Garret stared at the man who now clearly resembled Rosalie and Corrado, and struggled with his moral code. He was honored and proud to meet Rosalie and Corrado’s father, yet he also wanted to punch the man in his mouth for inserting his children into his life of espionage.

“Corrado Tutino,” the man said, while reaching out his right hand, “I know what you’ve done for my children, and I want to thank you from the bottom of my heart. I owe you a debt that I fear I may never be able to pay.”

Garret shook the man’s hand with fury, “Sergeant Garret McLaughlin. Corrado was a brave young man. Braver than you or I will ever be.”

Clement knew of his failures all too well, and he could no longer hide behind them.

“Thank you, Sergeant,” Clement said, as he turned to face his daughter.

Clement could tell that she needed time to be alone. Time to download the death of her twin brother, and now her mother. Time to hate her father. Time to accept that what he and his wife did was done to protect all of humanity from the disease that claimed both of his son’s, and wife’s lives. And hopefully time to forgive him.

He turned back around to Garret who was covering Aida’s face with a few of the pieces of fabric from Rosalie’s pack, and approached him with a heavy heart.

“I have another favor I need to ask of you, Sergeant. Will you help me bury my wife?”

Garret did not know Aida long, but he knew enough about her to treat her with respect, and admiration. She had been fearless in her final moments, sacrificing herself without any thought of hesitation to protect Rosalie. It was easy to see where Rosalie and Corrado received their unwavering courage and devotion to family. He still struggled to see those values in Clement, but he was willing to give him the benefit of the doubt. He also loved the man’s daughter. It was a revelation he knew he couldn’t deny forever, but he had no strength left to fight his feelings.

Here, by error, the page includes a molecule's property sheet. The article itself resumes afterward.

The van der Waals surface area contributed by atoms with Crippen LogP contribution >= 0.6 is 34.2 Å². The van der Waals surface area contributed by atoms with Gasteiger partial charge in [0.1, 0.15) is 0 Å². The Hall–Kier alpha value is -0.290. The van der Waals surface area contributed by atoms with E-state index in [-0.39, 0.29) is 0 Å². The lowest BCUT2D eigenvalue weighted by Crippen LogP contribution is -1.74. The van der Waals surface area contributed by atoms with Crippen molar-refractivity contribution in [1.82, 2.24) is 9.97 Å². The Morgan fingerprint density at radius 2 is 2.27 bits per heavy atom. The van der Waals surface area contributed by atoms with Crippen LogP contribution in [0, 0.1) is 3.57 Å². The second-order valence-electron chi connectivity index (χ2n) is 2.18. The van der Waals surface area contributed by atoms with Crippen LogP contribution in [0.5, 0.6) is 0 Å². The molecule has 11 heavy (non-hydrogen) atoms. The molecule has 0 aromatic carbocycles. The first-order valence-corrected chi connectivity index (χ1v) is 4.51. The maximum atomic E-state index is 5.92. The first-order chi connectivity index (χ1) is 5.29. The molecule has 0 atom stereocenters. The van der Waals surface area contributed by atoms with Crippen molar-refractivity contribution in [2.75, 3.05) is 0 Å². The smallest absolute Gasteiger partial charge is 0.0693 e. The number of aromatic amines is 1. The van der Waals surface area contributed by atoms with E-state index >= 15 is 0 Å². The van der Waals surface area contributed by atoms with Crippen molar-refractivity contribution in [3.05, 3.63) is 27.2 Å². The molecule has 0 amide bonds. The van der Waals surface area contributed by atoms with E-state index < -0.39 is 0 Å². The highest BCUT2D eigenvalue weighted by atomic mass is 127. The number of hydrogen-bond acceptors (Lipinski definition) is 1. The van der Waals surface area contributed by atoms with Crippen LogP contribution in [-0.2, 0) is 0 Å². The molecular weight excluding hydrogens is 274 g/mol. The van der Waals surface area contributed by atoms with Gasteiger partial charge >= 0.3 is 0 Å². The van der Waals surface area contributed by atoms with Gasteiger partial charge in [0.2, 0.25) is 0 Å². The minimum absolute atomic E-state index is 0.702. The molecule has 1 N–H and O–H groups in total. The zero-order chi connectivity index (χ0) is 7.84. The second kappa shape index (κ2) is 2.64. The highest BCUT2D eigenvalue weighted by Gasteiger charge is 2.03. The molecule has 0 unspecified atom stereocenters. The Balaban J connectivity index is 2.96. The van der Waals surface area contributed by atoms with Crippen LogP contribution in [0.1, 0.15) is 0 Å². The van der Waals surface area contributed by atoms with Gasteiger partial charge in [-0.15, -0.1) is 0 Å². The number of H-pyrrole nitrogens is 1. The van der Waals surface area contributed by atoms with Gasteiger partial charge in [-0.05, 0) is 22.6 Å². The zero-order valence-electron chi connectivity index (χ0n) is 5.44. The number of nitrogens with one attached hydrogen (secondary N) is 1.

“Of Course,” Garret said while softly nodding in Rosalie’s direction, “She’s the strongest person I’ve ever met. You have no idea of the things she’s been through, the trauma she’s had to endure, all to help protect your secret. Corrado lost his life for it. And now Aida. How many more must die, Clement?”

“I am well aware of my failures as a father…and husband,” Clement said, resting his hand on Aida’s shoulder, “There is something you need to understand, Sergeant. If the Germans are allowed to excavate and mine the caverns beneath Mount Etna, the volcano will become unstable. That can’t happen.”

Garret processed the harrowing implications, yet was unsure of what any of it meant. He had no idea what would happen if a volcano were to become unstable. He was a soldier, not a scientist. But considering Etna’s history of frequent eruptions, he had a pretty good idea.

“I will help you bury your wife, Clement. Then you are going to tell your daughter everything.”

Borrowing a pair of shovels from the cache of excavation equipment, Garret and Clement took the next two hours to properly bury Aida. Transporting her body to the top of the hill - where the remaining castle walls overlooked a breathtaking view of Sicily’s rolling landscape, and basked in the afternoon sunlight - they used their shovels to dig her a picturesque grave.